Smart Tax Policy Protects the Home Team

April 28, 2017 by Jon Hurst

"Don’t tax you, don’t tax me, tax the fellow behind the tree;” so said former Louisiana Senator Russell B. Long when describing “tax reform.”  This is a pretty clear description of the political process behind tax debates at the state and federal levels.  And this message is worth keeping in mind as we face major tax changes and debates over the next year on Capitol Hill concerning the Border Adjustment Tax; and on Beacon Hill and the state ballot on the so-called Millionaires Tax.

There is no better example of Senator Long’s “behind the tree” saying than the sales tax.  Big business prefers to have consumers pay more rather than them, and big non-profits like healthcare providers don’t care where the tax dollars come from, so long as they are exempt from taxes and they keep getting increased taxpayer support for their growing bottom lines. 

Always the most regressive tax on the books, the sales tax has also been a sticky political and economic issue for Massachusetts because of our common border with New Hampshire.  Consumers of means have always been able to avoid it since they had the transportation options to take the drive north.  The billions of dollars which regularly leave the state due to consumer taxing incentives to invest elsewhere is obvious with the commercial development, the retail jobs, and the multitude of Massachusetts license plates in shopping districts north of the border.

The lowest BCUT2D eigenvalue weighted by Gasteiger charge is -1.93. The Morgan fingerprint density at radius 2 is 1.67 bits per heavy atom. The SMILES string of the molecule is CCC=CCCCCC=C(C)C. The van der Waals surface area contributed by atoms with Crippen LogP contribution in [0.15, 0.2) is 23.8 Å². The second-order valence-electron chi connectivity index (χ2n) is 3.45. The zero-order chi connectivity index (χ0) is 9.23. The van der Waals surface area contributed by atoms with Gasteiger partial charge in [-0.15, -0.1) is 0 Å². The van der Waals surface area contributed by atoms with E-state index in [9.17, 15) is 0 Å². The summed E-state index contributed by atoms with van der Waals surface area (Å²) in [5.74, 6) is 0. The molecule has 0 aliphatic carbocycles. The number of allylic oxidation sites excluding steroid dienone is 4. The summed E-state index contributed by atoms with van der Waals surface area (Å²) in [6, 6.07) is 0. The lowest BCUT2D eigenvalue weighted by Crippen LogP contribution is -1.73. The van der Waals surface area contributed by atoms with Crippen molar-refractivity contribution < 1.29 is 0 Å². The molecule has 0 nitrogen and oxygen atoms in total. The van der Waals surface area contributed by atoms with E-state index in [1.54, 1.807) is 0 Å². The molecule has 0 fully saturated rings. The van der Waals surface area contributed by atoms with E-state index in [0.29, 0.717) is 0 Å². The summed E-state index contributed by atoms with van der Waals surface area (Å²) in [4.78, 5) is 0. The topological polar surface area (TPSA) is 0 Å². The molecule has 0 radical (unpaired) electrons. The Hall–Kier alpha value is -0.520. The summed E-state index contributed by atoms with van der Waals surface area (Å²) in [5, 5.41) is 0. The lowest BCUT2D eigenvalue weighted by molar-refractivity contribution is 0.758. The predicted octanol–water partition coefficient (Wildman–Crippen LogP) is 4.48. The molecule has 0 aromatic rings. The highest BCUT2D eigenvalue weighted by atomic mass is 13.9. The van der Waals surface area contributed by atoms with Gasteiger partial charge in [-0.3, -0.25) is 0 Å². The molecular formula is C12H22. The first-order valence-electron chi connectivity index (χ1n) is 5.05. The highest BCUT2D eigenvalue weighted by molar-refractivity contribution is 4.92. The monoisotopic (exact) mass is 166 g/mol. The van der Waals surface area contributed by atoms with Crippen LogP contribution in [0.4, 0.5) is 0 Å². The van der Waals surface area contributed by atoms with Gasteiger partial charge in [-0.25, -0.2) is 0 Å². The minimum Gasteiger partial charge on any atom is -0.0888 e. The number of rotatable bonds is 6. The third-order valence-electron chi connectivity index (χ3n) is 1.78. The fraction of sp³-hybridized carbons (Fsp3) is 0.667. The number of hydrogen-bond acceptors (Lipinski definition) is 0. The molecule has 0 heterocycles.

But NH is the least of our worries today for hundreds of thousands of local jobs, and the preservation of our local Main Streets and shopping districts.  The internet and mobile commerce is changing everything and making it increasingly difficult for local sellers to overcome that 6.25% head start state government grants out of state competitors. 

We must face the facts: in the age of the smartphone, state government tax policy is incenting our consumers—which constitute 70% of the economy—to spend their dollars elsewhere.  Consumers of means with credit cards and smart phones are sending too much of their discretionary dollars outside of our economy.  The consumers “behind the tree” who are forced to pay a disproportionate share of state sales taxes are low income families with neither the credit and technology, nor the transportation to avoid it.  Always regressive, the sales tax has only become more regressive in the age of mobile commerce. 

And at the same time, we are hammering the home team—Main Street Massachusetts and the retail sector—with tax policy which incents our consumers to send billions of their dollars out of state.  The out of state internet sellers are in effect granted by government a 365 day a year Massachusetts Sales Tax Holiday; and local stores couldn’t even get 2 days last year from Beacon Hill. 

The sales tax today is both more regressive, and more avoidable for consumers of means who are incented to spend their dollars in someone else’s economy.  Twisted government tax and economic incentives to say the least.